— Best dressed of the night: Viola Davis (and Amy Adams) for the women, and Chris Evans and Brad Pitt for men. (Brie Larson’s dress (above) was also fabulous.) Worst dressed, by far and no one was even second: Maggie Gyllenhall. I mean, were bumblebees attacking her in this thing?

— Speaking of Mr. Jolie, does Brad Pitt ever, ever age? Dude still looks 25. He’s got some amazing, Benjamin Button secret formula to stay young or something.

— Not to pile on the nice folks in charge of programming at NBC, but USA Network won TWO Golden Globe awards Sunday, while NBC won zero. USA, the channel that shows pro wrestling and other crap most of the time, beat out the network of “The Cosby Show” and “Hill Street Blues” and “L.A. Law.”

Bengals-Steelers

**Next up today, we had two bizarre and compelling endings in the NFL playoffs this weekend, one game that was exciting for three quarters, and then the Chiefs-Texans game which happily I watched not one second of.
The Redskins-Packers game went pretty much as expected; Washington had a surprisingly good season, but the Packers are better. Aaron Rodgers remembered who he is and played great.

The two games I definitely want to talk about, though, were Bengals-Steelers and Vikings-Seahawks.

— One hundred years from now, when pro football is banned in America and high school classes are studying why, I think they’ll show them clips of this Pittsburgh-Cincinnati game. The brutality was ridiculous, so over the top. The vicious Ryan Shazier hit on Gio Bernard (above.) The Vontaze Burfict brutality on Antonio Brown. The Ben Roethlisberger injury. Several other headshots that I can’t even remember off the top of my head. Coaches cursing at players on the field. Just a horrendous display of vicious behavior; this game was out of control.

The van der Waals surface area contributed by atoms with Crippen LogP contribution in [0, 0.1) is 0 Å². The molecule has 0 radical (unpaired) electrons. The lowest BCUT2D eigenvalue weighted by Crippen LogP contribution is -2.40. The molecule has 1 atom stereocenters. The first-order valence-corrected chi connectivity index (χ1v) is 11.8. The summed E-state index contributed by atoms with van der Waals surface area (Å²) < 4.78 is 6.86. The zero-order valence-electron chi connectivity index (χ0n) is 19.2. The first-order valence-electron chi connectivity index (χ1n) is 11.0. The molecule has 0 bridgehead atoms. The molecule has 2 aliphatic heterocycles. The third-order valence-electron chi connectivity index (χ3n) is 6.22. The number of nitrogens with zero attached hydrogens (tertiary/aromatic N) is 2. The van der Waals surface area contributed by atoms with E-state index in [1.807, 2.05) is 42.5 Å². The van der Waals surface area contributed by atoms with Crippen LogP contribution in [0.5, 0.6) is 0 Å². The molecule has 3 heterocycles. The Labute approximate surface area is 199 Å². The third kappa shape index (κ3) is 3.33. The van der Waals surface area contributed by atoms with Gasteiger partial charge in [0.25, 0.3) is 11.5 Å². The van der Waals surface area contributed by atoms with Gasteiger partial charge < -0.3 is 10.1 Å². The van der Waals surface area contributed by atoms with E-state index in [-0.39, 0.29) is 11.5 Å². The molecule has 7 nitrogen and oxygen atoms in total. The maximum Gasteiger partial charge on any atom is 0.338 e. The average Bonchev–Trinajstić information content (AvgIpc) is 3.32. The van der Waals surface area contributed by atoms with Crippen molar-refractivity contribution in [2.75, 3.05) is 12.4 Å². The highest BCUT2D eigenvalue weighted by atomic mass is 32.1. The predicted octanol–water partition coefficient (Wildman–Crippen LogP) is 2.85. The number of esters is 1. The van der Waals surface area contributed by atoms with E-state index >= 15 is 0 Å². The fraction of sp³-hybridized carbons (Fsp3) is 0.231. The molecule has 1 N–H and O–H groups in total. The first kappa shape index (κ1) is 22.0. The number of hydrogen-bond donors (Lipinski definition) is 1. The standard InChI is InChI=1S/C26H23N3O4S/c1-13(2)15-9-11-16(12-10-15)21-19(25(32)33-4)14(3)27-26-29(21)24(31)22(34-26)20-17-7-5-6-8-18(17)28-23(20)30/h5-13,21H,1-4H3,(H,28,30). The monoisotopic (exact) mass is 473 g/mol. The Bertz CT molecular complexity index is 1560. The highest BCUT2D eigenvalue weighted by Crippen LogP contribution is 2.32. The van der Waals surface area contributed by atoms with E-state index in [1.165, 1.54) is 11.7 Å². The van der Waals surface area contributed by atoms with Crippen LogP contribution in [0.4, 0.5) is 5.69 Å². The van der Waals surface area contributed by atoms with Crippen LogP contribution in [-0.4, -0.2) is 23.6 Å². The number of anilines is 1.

— And the ending… well, I’ve seen a lot of epic meltdowns in pro football, but that one by Cincy might take the cake. You make a fantastic comeback, take a one-point lead, get an interception with less than two minutes left to basically clinch the game… and still lose. Because your defense is filled with obnoxious, taunting, me-first, selfish, completely irresponsible players like Burfict, who acted like a moron all game, and Adam “Pacman” Jones. They both committed 15-yard unsportsmanlike penalties when the Steelers were only at midfield, allowing Pittsburgh to kick a chip-shot game winning field goal.

How Marvin Lewis can keep his job as head coach after his team was as undisciplined as this is beyond me. What an embarrassment the Bengals were.

— As for the Vikings, their defense was great, they got just enough offense, and then their kicker, Blair Walsh, missed a 27-yard field goal. Yeah it was below zero out, and yeah his holder didn’t spin the laces right, but come on, you gotta make that kick, Blair Walsh.

Meanwhile, the Seahawks did nothing for three quarters but somehow found a way to win. This is one hell of a run Seattle’s on, being good and getting all kinds of lucky breaks. I wouldn’t be shocked to see them go back to the Super Bowl.

But honestly, I’ve got a bad taste in my mouth about all of football right now after that Bengals-Steelers game.

“Flight” is a compelling movie, but I’m not sure it was good. “Homeland” makes my head spin. And Tyler Hicks’ amazing photos of Gaza